Wolfgang Amadeus Mozart single-handedly „invented“, so to speak, the genre piano quartet with just two works. While these two three-movement quartets, at least in structure, belong firmly in the realm of chamber music, the contributions of Robert Schumann and Antonín Dvořák to the genre are of explicitly symphonic design as far as their formal layout is concerned.
In Schumann's only piano quartet the four movements with their closely related and interwoven thematic material correspond to those of a symphony: the first movement in sonata form with a slow introduction is followed by a Scherzo with two trios, an Andante in variation form, and a Finale in sonata rondo form. The same is true of Dvořák's second piano quartet, one of his most important and melodious works, though here the slow movement is the second of the four. This concert, given by the Notos Quartet, one of „the outstanding chamber music formations of the present day“, follows the development of the piano quartet over a period of a hundred years or so. It is also dedicated to the various facets of one key, as all three works are in the key of Eb major - as is Bruckner's „fourth“, his first symphony in a major key, which can be heard in the next Bruckner Festival concert on 22nd September.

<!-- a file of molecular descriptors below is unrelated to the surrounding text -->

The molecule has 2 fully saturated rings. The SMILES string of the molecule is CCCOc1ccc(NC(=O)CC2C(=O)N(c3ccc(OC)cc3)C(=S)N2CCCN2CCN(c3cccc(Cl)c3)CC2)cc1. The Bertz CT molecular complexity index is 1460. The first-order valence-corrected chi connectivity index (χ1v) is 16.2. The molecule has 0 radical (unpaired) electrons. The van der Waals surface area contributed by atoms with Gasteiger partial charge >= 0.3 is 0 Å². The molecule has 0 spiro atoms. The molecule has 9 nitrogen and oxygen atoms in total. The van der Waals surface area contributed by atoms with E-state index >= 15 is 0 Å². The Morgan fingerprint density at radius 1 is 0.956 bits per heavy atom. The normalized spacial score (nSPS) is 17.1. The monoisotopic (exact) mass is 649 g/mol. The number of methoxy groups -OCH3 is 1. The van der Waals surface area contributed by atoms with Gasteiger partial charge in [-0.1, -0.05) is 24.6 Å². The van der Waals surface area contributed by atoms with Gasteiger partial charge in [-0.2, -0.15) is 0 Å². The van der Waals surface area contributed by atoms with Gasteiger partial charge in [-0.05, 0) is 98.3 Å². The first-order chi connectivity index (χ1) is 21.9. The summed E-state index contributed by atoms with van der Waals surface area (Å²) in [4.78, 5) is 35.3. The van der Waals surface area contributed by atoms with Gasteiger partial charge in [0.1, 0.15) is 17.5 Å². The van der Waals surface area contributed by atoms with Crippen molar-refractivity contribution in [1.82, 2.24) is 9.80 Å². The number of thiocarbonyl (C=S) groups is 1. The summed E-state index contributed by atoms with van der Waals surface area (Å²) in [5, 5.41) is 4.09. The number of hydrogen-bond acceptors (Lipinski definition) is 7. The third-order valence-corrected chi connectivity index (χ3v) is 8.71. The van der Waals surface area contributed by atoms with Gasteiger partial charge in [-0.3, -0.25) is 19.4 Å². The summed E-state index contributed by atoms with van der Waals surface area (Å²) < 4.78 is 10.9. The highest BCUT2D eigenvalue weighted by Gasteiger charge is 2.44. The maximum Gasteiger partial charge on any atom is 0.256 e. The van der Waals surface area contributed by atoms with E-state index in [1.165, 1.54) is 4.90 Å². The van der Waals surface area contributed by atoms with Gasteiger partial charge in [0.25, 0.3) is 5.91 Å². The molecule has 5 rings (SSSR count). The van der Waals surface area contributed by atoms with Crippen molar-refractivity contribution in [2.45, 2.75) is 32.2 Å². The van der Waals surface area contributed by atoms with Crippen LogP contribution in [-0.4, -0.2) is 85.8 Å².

Wolfgang Amadeus Mozart (1756–1791)
Piano quartet No. 2 in Eb major, KV 493 (1786)
Robert Schumann (1810–1856)
Piano quartet in Eb major, op. 47 (1842)
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Antonín Dvořák (1841–1904)
Piano quartet No. 2 in Eb major, op. 87 (1889)
Sindri Lederer | Violin
Andrea Burger | Viola
Philip Graham | Violoncello
Antonia Köster | Piano